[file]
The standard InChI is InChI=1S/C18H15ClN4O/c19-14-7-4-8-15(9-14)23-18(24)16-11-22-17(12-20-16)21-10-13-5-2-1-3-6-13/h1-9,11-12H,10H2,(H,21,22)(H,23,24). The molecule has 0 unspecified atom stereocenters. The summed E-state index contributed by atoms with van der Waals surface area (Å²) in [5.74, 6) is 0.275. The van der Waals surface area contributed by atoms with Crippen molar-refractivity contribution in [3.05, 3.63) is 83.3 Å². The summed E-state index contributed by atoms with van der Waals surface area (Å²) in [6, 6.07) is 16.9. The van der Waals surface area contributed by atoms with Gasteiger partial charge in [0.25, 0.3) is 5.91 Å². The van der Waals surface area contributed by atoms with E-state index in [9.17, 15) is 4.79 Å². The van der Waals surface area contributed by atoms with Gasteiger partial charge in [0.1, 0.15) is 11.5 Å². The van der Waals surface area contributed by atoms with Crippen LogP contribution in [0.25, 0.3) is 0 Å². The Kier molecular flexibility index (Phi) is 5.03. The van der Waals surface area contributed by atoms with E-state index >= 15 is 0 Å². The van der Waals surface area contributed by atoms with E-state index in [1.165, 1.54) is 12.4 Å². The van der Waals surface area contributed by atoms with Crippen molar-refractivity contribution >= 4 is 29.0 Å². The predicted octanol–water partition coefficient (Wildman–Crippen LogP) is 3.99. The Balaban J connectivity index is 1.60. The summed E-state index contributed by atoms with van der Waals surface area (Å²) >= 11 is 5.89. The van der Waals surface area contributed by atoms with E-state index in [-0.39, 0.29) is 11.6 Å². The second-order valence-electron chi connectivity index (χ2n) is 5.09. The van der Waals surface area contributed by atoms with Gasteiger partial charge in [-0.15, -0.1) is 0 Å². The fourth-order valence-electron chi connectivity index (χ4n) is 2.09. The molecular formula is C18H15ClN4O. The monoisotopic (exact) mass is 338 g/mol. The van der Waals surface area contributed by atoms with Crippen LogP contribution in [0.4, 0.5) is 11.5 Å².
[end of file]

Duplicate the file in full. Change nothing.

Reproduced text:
The standard InChI is InChI=1S/C18H15ClN4O/c19-14-7-4-8-15(9-14)23-18(24)16-11-22-17(12-20-16)21-10-13-5-2-1-3-6-13/h1-9,11-12H,10H2,(H,21,22)(H,23,24). The molecule has 0 unspecified atom stereocenters. The summed E-state index contributed by atoms with van der Waals surface area (Å²) in [5.74, 6) is 0.275. The van der Waals surface area contributed by atoms with Crippen molar-refractivity contribution in [3.05, 3.63) is 83.3 Å². The summed E-state index contributed by atoms with van der Waals surface area (Å²) in [6, 6.07) is 16.9. The van der Waals surface area contributed by atoms with Gasteiger partial charge in [0.25, 0.3) is 5.91 Å². The van der Waals surface area contributed by atoms with E-state index in [9.17, 15) is 4.79 Å². The van der Waals surface area contributed by atoms with Gasteiger partial charge in [0.1, 0.15) is 11.5 Å². The van der Waals surface area contributed by atoms with Crippen LogP contribution in [0.25, 0.3) is 0 Å². The Kier molecular flexibility index (Phi) is 5.03. The van der Waals surface area contributed by atoms with E-state index >= 15 is 0 Å². The van der Waals surface area contributed by atoms with E-state index in [1.165, 1.54) is 12.4 Å². The van der Waals surface area contributed by atoms with Crippen molar-refractivity contribution >= 4 is 29.0 Å². The predicted octanol–water partition coefficient (Wildman–Crippen LogP) is 3.99. The Balaban J connectivity index is 1.60. The summed E-state index contributed by atoms with van der Waals surface area (Å²) >= 11 is 5.89. The van der Waals surface area contributed by atoms with E-state index in [-0.39, 0.29) is 11.6 Å². The second-order valence-electron chi connectivity index (χ2n) is 5.09. The van der Waals surface area contributed by atoms with Gasteiger partial charge in [-0.15, -0.1) is 0 Å². The fourth-order valence-electron chi connectivity index (χ4n) is 2.09. The molecular formula is C18H15ClN4O. The monoisotopic (exact) mass is 338 g/mol. The van der Waals surface area contributed by atoms with Crippen LogP contribution in [0.4, 0.5) is 11.5 Å².